Angela Carter on the pleasures of distraction
"All this prevarication isn’t actually putting off writing; it’s part of the work process."
Angela Carter (1940–1992)
Last Thursday would have been Carter’s 80th birthday (she died, of lung cancer, at age 51). Best known for her 1979 novel The Bloody Chamber, she mixed fairytales, Freud, and feminism to write stories and novels that, in the words of her biographer, Edmund Gordon, “gave free rein to the fantastic and the surreal.”
In 1991, Carter described her daily routine to a reporter from the Sunday Times Magazine. At the time she was living in London with her longtime partner, Mark, and their seven-year-old son, Alex. After a disastrous first marriage, an escape to Japan and a pair of unconventional love affairs there, a return to England and the launch of her literary career, and the birth of her only child at age 43, it was a domesticated existence different from what Carter had expected for herself—and more enjoyable than she would have guessed. “When I was 30, if I’d known what life would be like at 50, I’d have slit my wrists,” she said. “What I wanted then was a bit of flash.”
On weekdays, Carter said, she woke at 7:30 a.m. and spent the first part of the morning getting her son fed and dressed. “There was a Fifties film called Woman in a Dressing Gown, and that’s what I become for the next few hours,” she said. “I put on this egg-stained dressing gown and become instantly squalid as I make breakfast.”
After breakfast, Mark would take Alex to school and then go to school himself; a construction worker when he and Carter met (when he was 19 and she was 34), he was then studying to become a teacher. Meanwhile, with the house empty, Carter would take a shower—or not—don “baggy trousers and a longish sweatshirt,” and set to work:
By about 10.30 I’ve slowly ascended to the top of the house where I work. Mark is always suggesting that I take up a flask or an electric kettle on the grounds that if I want coffee I come down to the kitchen where I find something to do or read. But I don’t see why I should be secreted away like some sacred object. I think I should be more integrated into the house.
I find endless things to distract myself. I can research something like, say, alchemy, indefinitely. I adore libraries; I never know what I’m going to find. All this prevarication isn’t actually putting off writing; it’s part of the work process. I always spend hours writing in longhand first. I have two favourite pens. One is a Parker 51 which was given to me by the Daily Mirror for judging a young writers’ competition, and the other is a cartridge pen I picked up in the United States for about two dollars. If I use that pen I write big; if I use the other I write small.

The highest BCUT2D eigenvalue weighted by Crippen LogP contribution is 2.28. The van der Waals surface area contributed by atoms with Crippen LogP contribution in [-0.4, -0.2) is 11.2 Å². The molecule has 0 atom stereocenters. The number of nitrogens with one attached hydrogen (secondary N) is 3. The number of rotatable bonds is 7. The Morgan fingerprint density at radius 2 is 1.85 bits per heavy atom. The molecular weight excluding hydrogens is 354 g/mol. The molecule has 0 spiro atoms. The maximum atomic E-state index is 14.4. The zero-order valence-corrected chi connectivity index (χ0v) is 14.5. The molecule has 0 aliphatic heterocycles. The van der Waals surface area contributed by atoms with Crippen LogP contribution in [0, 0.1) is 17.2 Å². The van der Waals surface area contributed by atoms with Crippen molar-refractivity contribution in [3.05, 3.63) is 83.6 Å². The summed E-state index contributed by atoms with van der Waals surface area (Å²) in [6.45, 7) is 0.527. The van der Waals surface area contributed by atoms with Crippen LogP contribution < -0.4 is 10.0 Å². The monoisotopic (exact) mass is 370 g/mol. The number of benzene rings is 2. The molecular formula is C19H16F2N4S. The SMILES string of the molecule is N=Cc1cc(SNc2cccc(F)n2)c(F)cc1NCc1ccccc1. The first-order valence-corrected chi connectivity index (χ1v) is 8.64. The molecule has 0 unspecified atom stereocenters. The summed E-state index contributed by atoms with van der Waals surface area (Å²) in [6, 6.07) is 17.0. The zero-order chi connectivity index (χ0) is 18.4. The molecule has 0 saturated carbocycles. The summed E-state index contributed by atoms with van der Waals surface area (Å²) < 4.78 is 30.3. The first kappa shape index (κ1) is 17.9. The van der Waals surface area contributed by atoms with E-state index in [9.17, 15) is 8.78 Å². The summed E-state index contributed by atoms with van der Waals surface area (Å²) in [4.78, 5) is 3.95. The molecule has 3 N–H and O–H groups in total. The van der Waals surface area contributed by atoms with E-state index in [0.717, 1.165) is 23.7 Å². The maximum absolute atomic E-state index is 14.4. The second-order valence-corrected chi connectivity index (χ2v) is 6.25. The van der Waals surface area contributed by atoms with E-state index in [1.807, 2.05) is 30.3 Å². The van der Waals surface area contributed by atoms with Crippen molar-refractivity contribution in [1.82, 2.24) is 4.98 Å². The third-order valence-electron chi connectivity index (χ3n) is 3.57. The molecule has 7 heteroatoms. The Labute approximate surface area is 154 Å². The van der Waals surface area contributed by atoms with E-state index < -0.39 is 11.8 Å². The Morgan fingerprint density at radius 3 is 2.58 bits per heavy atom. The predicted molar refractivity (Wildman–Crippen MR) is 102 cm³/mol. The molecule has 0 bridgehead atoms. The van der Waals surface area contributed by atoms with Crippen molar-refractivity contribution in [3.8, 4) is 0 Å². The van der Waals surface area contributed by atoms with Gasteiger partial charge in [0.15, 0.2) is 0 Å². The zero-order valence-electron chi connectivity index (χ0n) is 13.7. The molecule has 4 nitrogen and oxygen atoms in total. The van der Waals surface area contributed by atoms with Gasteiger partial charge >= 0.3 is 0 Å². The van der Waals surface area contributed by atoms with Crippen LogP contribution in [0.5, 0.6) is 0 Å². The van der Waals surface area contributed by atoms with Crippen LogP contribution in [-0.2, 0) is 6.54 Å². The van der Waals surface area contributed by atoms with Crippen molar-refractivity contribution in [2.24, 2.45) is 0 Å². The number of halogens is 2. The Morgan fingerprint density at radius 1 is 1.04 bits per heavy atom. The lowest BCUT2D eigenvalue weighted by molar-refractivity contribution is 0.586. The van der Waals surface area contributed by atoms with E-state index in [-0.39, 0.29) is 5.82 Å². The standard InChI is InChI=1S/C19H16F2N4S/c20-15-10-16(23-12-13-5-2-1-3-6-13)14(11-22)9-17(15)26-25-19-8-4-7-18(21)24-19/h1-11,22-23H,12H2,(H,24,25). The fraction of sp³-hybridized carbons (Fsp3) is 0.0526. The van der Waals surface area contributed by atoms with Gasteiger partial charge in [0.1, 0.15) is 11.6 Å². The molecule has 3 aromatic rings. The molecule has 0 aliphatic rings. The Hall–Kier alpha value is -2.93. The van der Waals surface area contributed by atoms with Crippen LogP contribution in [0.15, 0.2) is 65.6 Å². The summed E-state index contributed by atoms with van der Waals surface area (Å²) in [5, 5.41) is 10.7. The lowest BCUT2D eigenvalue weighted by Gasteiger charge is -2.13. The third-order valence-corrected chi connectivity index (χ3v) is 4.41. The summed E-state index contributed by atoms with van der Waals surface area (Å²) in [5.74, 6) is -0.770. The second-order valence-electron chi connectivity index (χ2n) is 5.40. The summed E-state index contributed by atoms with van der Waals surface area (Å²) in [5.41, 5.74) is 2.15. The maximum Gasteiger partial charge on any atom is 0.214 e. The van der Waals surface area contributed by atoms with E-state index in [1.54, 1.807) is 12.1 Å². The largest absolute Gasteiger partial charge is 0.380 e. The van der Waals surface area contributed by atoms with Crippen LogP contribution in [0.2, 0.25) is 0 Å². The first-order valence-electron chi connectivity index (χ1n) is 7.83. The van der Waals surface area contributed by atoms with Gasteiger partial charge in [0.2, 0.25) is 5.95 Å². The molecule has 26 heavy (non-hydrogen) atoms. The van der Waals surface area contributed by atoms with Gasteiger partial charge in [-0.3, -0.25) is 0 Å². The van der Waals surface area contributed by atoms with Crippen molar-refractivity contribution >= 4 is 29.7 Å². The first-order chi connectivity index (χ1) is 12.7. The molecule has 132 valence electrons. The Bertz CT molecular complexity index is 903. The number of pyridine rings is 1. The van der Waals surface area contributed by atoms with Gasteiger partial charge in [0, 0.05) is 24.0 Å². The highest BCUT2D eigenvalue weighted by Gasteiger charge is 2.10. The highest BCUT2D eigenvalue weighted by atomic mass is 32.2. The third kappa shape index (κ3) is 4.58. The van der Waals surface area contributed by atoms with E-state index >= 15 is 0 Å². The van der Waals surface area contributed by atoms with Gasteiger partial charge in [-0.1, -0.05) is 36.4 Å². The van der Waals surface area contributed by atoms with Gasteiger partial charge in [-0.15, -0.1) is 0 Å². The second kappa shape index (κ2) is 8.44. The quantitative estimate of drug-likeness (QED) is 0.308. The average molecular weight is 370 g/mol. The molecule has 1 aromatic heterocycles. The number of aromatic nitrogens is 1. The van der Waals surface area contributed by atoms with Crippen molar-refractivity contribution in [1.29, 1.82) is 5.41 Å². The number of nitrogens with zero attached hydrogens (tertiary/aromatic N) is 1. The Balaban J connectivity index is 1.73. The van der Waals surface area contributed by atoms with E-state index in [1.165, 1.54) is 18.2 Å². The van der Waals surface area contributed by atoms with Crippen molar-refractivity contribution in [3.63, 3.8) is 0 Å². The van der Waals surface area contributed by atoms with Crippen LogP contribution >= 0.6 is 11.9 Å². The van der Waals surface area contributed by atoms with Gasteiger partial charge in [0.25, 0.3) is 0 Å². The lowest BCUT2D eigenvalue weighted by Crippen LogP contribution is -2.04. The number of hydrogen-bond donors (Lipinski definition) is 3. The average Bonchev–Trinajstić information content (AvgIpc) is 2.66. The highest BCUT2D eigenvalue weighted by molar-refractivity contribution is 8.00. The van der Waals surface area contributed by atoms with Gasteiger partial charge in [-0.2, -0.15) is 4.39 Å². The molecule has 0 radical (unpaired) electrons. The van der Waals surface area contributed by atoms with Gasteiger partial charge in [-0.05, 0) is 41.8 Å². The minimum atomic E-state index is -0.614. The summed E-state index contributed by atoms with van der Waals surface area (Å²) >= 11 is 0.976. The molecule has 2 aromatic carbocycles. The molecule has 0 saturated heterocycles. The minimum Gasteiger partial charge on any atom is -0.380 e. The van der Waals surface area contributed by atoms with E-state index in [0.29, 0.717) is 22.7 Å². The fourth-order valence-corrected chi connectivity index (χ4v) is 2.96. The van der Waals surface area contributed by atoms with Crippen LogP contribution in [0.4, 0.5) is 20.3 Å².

Sometimes Carter went out for lunch with her agent or her publisher—“which is terribly pleasant,” she said—but more often she worked until mid-afternoon, when she went to pick up Alex from school, many days doing a bit of shopping along the way.
In the evening, Carter usually made dinner—she was an indifferent housekeeper but a good cook—and watched television with Mark before going to bed at 10:30 or 11:00 p.m. If she had a deadline, she might work through the night; “I’d have a couple of unrefreshing hours’ sleep and then carry on working,” she said. If there was no deadline, she might still wake in the middle of the night. “Sometimes I wake at three in the morning with a hot flush—feeling furious!” she said. “I lie there, thinking about life, death and the universe, and then just as the birds are beginning to chirp I drift off back to sleep.”
Sources: Ann McFerran, “A Day in the Life of Angela Carter,” Sunday Times Magazine, August 25, 1991; Edmund Gordon, The Invention of Angela Carter (New York: Oxford University Press, 2017).
Angela Carter. Image via the British Library
A DISGRACE TO HER SEX
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